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Gijon, Spain

Situated on the Asturian coast, Gijón offers an attractive combination of seafaring flavour, heritage buildings and modern urban development. The city began as a fishing village nearly 3,000 years ago and has developed into an important port on the Atlantic coast of Spain. The main port, called El Musel, is one of the largest in the north of Spain. Most of the streets are cobblestone, barely two cars wide and pave the way to many renovated buildings that display the colourful life of the village. The region of Asturias is also known for possessing some of the greenest hills in Spain.

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Gijon, Spain

Port of Call

The One Thing You Don't Want to Miss

In the summer, the Asturian climate brings warm weather that urges both locals and tourists to the city's two beaches. La Playa de Poniente is the smaller of the two beaches and is wrapped around the harbour. The other, la Playa de San Lorenzo, is much larger and arcs its way around the far side of the city. It has a path, or promenade, that shadows it and features a number of useful facilities.

Other Fun Things to Do

  • Gijón boasts a collection of museums with unique themes and specialised collections. The Museo Internacional de la Gaita (the International Bagpipe Museum) contains bagpipes from around the world.
  • A hike up the hill to the Cerro de Santa Catalina will provide you with exceptional views of the outstretched coastline. The park also contains an abstract sculpture named the Elogio del Horizonte, Praise of the Horizon. It is one of 16 large sculptures placed in public spaces throughout the city over the last decade.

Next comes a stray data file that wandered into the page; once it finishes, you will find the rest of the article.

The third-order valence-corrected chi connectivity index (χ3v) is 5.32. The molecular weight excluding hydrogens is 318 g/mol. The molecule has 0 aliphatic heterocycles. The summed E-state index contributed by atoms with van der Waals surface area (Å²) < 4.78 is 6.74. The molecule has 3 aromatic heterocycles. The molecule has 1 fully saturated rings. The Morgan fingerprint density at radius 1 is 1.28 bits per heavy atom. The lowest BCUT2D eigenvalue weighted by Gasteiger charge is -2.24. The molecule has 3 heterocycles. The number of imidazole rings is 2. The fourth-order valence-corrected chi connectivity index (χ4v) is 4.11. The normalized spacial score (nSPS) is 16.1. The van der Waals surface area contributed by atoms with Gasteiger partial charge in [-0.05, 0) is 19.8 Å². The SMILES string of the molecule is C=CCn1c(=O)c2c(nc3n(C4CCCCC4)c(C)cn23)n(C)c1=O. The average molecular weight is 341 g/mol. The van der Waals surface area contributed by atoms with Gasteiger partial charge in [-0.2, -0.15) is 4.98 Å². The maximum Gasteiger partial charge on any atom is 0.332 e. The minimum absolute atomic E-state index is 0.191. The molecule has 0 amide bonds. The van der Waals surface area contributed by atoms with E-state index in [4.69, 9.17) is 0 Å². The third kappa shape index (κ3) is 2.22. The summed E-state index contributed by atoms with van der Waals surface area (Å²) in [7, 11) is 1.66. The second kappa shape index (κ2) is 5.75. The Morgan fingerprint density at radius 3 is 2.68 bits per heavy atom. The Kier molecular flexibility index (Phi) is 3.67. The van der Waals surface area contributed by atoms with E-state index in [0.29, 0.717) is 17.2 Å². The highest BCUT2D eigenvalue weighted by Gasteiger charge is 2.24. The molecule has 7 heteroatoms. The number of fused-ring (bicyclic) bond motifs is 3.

• Gijón is a great city in which to participate in a themed walk. The most popular walking route is the short trek around the old town on the headland called Cimadevilla. This route takes in all of the main historic sites and can be easily be undertaken in an hour
  • Visit Universidad Laboral de Gijón, which is the largest building in Spain taking up 270,000 square metres.

Get a Taste of Local Flavour

Don't miss the chance of enjoying the skills of Gijón's restaurateurs. There are plenty of eateries dotted around the borough which offer a varied menu suited to all tastes and prices. You'll also find a handful of establishments where you can savour tapas with fine wines, buy Asturian produce, taste Gijón's famous cakes and pastries and enjoy homemade ice-cream.

Shopping for Bargains

Explore the town's wide range of shops where you might find a great purchase or fitting gift. Many of the shopping precincts are open, agreeable spaces that give you the chance to enjoy a stroll and see the sights while doing some shopping. Visit the Ecological and Crafts Market of Gijón, an attempt to recover traditional, local crafts while promoting ecological products that are environmentally friendly.

Local Currency

The euro (EUR) is the official currency of Spain. Many shops and restaurants also accept major credit cards, which usually offer you a good exchange rate.

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    Before You Visit

    Learn more about this port city with these tourist information guides.